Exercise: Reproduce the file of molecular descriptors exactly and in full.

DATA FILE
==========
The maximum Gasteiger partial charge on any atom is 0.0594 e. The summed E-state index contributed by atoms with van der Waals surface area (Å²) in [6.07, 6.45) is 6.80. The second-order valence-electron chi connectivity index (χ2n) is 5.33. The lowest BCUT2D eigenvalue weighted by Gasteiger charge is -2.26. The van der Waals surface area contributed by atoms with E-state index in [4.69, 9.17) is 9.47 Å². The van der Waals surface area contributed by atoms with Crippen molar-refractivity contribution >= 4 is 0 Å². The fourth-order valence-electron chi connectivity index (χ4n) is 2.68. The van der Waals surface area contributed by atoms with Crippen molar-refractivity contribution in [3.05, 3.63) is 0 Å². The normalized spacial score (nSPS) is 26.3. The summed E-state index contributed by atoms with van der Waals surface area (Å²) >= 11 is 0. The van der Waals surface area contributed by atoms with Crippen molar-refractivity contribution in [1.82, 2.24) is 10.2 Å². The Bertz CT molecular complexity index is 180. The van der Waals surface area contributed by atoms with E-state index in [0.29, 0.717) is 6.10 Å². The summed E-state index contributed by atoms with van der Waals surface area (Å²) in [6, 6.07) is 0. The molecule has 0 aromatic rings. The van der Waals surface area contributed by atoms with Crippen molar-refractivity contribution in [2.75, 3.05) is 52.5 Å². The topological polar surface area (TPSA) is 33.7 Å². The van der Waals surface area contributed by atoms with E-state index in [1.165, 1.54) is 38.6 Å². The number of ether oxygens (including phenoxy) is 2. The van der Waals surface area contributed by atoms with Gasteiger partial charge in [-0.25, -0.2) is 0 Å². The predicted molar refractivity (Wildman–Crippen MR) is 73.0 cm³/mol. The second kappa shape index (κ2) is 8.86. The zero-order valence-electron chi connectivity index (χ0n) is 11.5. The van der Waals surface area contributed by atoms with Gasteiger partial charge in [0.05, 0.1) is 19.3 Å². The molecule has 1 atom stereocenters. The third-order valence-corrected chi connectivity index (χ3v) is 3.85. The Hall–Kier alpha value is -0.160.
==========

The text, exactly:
The maximum Gasteiger partial charge on any atom is 0.0594 e. The summed E-state index contributed by atoms with van der Waals surface area (Å²) in [6.07, 6.45) is 6.80. The second-order valence-electron chi connectivity index (χ2n) is 5.33. The lowest BCUT2D eigenvalue weighted by Gasteiger charge is -2.26. The van der Waals surface area contributed by atoms with E-state index in [4.69, 9.17) is 9.47 Å². The van der Waals surface area contributed by atoms with Crippen molar-refractivity contribution >= 4 is 0 Å². The fourth-order valence-electron chi connectivity index (χ4n) is 2.68. The van der Waals surface area contributed by atoms with Crippen molar-refractivity contribution in [3.05, 3.63) is 0 Å². The normalized spacial score (nSPS) is 26.3. The summed E-state index contributed by atoms with van der Waals surface area (Å²) >= 11 is 0. The van der Waals surface area contributed by atoms with Crippen molar-refractivity contribution in [1.82, 2.24) is 10.2 Å². The Bertz CT molecular complexity index is 180. The van der Waals surface area contributed by atoms with E-state index in [0.29, 0.717) is 6.10 Å². The summed E-state index contributed by atoms with van der Waals surface area (Å²) in [6, 6.07) is 0. The molecule has 0 aromatic rings. The van der Waals surface area contributed by atoms with Crippen molar-refractivity contribution in [2.75, 3.05) is 52.5 Å². The topological polar surface area (TPSA) is 33.7 Å². The van der Waals surface area contributed by atoms with E-state index in [1.165, 1.54) is 38.6 Å². The number of ether oxygens (including phenoxy) is 2. The van der Waals surface area contributed by atoms with Gasteiger partial charge in [-0.25, -0.2) is 0 Å². The predicted molar refractivity (Wildman–Crippen MR) is 73.0 cm³/mol. The second kappa shape index (κ2) is 8.86. The zero-order valence-electron chi connectivity index (χ0n) is 11.5. The van der Waals surface area contributed by atoms with Gasteiger partial charge in [0.05, 0.1) is 19.3 Å². The molecule has 1 atom stereocenters. The third-order valence-corrected chi connectivity index (χ3v) is 3.85. The Hall–Kier alpha value is -0.160.